Tax and accounting professionals play a critical role in helping safeguard taxpayer information and helping clients create a plan to safeguard data against cybersecurity threats. Now that tax season is over, it is a good time to review or create your plan to safeguard taxpayer information, and educate staff and clients about potential scams and security threats.
In the past three years, the additional safeguards in the IRS’ e-file system have reduced the number of tax refund identity thefts. However, cybercriminals and scammers continue to change their tactics to identify new vulnerabilities. Advising clients about safeguarding personal information can be a great way to increase your value as a trusted advisor.
Here are three of the most common scams targeting businesses and taxpayers:
- Phishing is when fraudsters attempt to steal people’s personal information, login credentials and passwords, usually via email. Spear phishing is a more sophisticated form where the fraudster impersonates a known person or organization, and may know certain information about the potential victim. The goal is to impersonate a trusted relationship and trick the user into disclosing personal information that the fraudster can use to commit theft.
- Malware, or malicious software, is used by cyber attackers to get unauthorized access or inflict damage to a computer or network. Malware comes in the form of computer viruses, ransomware, Trojan horses and spyware. Malware is often used to get remote access to a computer to commit fraud or theft, often while the victim is unaware the system has been compromised. Most computers are infected with malware from email or installing software applications from untrusted sources.
- Phone scams often spoof the caller ID of known organizations like the IRS and include threats to intimidate victims into providing electronic payments over the phone. Scammers often leave urgent messages, and their threats become increasingly intimidating. Phone scammers often target elderly and vulnerable victims.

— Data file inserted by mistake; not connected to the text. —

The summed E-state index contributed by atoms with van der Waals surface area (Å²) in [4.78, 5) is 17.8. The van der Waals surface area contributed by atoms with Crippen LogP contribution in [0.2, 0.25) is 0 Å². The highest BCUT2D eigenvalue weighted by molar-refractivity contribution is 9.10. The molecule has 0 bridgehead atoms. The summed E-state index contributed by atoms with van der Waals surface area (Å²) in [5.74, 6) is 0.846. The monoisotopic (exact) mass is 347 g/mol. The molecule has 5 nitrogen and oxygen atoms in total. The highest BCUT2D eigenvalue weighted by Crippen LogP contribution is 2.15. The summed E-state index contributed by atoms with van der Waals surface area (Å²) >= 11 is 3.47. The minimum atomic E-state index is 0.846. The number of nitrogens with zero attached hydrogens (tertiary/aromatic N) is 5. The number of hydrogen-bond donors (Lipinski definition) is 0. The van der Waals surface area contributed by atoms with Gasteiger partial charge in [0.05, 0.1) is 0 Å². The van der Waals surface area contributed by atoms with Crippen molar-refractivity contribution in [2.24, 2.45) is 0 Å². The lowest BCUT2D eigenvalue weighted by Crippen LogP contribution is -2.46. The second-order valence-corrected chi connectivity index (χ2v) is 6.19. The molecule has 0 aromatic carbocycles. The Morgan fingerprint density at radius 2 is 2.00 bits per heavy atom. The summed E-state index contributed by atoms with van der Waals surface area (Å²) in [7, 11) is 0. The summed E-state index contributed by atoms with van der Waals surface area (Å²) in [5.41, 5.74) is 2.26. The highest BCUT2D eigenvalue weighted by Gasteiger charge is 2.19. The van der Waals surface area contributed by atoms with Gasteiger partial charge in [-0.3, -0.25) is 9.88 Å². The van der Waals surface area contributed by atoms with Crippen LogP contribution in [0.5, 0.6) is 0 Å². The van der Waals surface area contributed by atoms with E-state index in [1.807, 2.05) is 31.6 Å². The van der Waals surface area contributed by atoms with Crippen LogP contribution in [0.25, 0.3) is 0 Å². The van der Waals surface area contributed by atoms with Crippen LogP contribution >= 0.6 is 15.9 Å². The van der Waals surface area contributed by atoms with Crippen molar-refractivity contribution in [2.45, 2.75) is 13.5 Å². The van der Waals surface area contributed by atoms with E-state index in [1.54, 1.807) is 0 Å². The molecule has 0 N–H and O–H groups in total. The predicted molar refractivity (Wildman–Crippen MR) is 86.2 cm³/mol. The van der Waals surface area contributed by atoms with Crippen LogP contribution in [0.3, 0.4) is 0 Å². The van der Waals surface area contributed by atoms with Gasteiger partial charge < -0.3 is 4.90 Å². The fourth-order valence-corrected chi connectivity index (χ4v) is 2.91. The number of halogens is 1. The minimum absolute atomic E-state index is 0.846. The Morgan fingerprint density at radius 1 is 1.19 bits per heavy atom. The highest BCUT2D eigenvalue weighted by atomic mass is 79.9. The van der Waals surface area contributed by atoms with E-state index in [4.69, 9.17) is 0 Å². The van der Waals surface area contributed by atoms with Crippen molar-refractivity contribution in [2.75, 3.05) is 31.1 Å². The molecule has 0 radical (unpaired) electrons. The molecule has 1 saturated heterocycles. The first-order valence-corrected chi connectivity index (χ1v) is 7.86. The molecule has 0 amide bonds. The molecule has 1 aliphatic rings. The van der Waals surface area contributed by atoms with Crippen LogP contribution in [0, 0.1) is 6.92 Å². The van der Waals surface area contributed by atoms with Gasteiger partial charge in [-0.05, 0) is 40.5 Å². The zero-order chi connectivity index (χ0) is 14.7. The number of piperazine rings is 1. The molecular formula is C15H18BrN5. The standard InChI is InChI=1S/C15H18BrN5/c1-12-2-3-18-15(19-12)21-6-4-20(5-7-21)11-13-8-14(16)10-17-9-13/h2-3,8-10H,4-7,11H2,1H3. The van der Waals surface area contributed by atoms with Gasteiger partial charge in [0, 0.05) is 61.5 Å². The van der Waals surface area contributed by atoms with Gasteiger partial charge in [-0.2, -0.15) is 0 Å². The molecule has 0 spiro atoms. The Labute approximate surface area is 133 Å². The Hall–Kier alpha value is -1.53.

Here are six important tips to share with clients that may help protect them from scams and better safeguard personal information:
- Be alert and practice a healthy dose of skepticism when reading emails. Every email user will eventually encounter phishing emails and scams. When you receive unsolicited emails, it is best to simply delete. Never click on links or open attachments from questionable emails. Never provide personal information, financial information, logins or passwords in response to an email or link. Instead, only log in to trusted sites with vendors you know.
- Practice safe computing by only operating currently supported operating systems and applications. Confirm that antivirus and anti-malware software are automatically updating definitions and scanning emails and all workstations. Even one noncompliant workstation can put the whole network at risk, as the city of Atlanta learned when it recently became a victim of ransomware.
- When scammers call, hang up. Understand that any debt collectors, including the IRS and government agencies, will always initiate disputes and collections first through postal mail. They cannot threaten you with jail or harm. Scammers, on the other hand, will threaten and often demand payment in a specific form, such as gift card or debit card. Never provide financial information over the phone to an inbound call, even if the caller ID appears legitimate. Hang up and seek help from law enforcement.
- Use strong passwords and change them quarterly on all bank accounts and online accounts that include personal information. Never use the same password on multiple accounts, because that makes it much easier for scammers to access multiple accounts to steal. Instead, create and use unique passwords with numbers, upper and lower case letters, and special characters. Using 10 or more characters in a password increases its effectiveness. Changing passwords regularly can help protect against fraudsters who obtain login credentials from data breaches.
- Turn on multi-factor authentication for email, banking and other important online accounts. Use a mobile phone as your second factor to authorize approved devices and your computers. While it is possible for fraudsters to obtain login credentials through phishing, malware and data breaches, if you require new, unknown computers to first authenticate with your mobile phone, you can stop unauthorized access to online accounts before damage is done by refusing to approve access for the fraudster.
- Monitor bank accounts regularly and monitor credit agency reports at least annually. Report any suspicious activity immediately to limit loss liability.
Safe computing requires awareness and vigilance. As a trusted advisor, you can make a difference in your clients’ lives by regularly sharing recommendations to help clients safeguard their information.
Editor’s note: Check out the Intuit® ProConnect™ Tax Pro Center’s articles on fraud and security.